Liberal Hawks, Bloody But Unbowed: 'This time it's different'
Sure, military intervention is polling in the single digits; yes, we're still bringing body bags home from civil wars in Iraq, Afghanistan, and Libya; and tellingly, even advocates of punishing Bashar al-Assad with missiles are quick to admit that there's no real promising plan going forward. But so Liberal Hawks beat on, boats against the current, borne back ceaselessly into the past. Behold the left-of-center case for punitive, experimental, credibility-saving war.
Dexter Filkins, The New Yorker:
This time it's different. […]
What can America do? It's not unreasonable to ask whether even a well-intentioned American effort to save Syrians might fail, or whether such an effort might pull America into a terrible quagmire. In the piece about Obama and Syria I wrote for the magazine in May, I detailed just how daunting those challenges are. But how much longer are we going to allow those questions to prevent us from trying?
Eugene Robinson, Washington Post:
History says don't do it. Most Americans say don't do it. But President Obama has to punish Syrian dictator Bashar al-Assad's homicidal regime with a military strike — and hope that history and the people are wrong. […]
The president was right to make chemical-weapons use the "red line" that Assad must not cross. Upholding the principle that such weapons must never, ever be employed is so important that Obama, in my view, really has no choice. […]
This is a case in which somebody has to be the world's policeman.
New York Times editorial board:
Presidents should not make a habit of drawing red lines in public, but if they do, they had best follow through. Many countries (including Iran, which Mr. Obama has often said won't be permitted to have a nuclear weapon) will be watching.
Bernard Henri-Levy, Joe Lieberman, Leon Wieseltier, Paul Berman, Marty Peretz, and a bunch of their neo-conservative friends (such as "Dr. William Kristol"):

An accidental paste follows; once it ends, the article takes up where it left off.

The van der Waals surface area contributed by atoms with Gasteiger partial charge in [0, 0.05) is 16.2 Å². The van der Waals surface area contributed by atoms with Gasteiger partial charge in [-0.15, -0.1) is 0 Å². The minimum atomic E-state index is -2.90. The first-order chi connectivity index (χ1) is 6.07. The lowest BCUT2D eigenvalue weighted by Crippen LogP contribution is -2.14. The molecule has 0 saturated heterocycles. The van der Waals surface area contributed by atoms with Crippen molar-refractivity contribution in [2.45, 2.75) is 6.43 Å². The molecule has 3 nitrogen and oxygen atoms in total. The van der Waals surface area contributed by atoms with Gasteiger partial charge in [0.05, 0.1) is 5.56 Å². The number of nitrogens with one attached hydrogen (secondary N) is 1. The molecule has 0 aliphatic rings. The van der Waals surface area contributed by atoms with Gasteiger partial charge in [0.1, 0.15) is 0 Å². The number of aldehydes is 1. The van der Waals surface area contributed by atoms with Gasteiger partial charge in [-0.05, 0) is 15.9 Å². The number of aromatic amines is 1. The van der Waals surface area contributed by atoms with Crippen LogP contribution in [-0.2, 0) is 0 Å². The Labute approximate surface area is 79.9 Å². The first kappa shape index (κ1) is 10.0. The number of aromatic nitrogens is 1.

We urge you to respond decisively by imposing meaningful consequences on the Assad regime. At a minimum, the United States, along with willing allies and partners, should use standoff weapons and airpower to target the Syrian dictatorship's military units that were involved in the recent large-scale use of chemical weapons. It should also provide vetted moderate elements of Syria's armed opposition with the military support required to identify and strike regime units armed with chemical weapons.
Moreover, the United States and other willing nations should consider direct military strikes against the pillars of the Assad regime. The objectives should be not only to ensure that Assad's chemical weapons no longer threaten America, our allies in the region or the Syrian people, but also to deter or destroy the Assad regime's airpower and other conventional military means of committing atrocities against civilian non-combatants. […]
Left unanswered, the Assad regime's mounting attacks with chemical weapons will show the world that America's red lines are only empty threats. It is a dangerous and destabilizing message that will surely come to haunt us—one that will certainly embolden Iran's efforts to develop nuclear weapons capability despite your repeated warnings that doing so is unacceptable.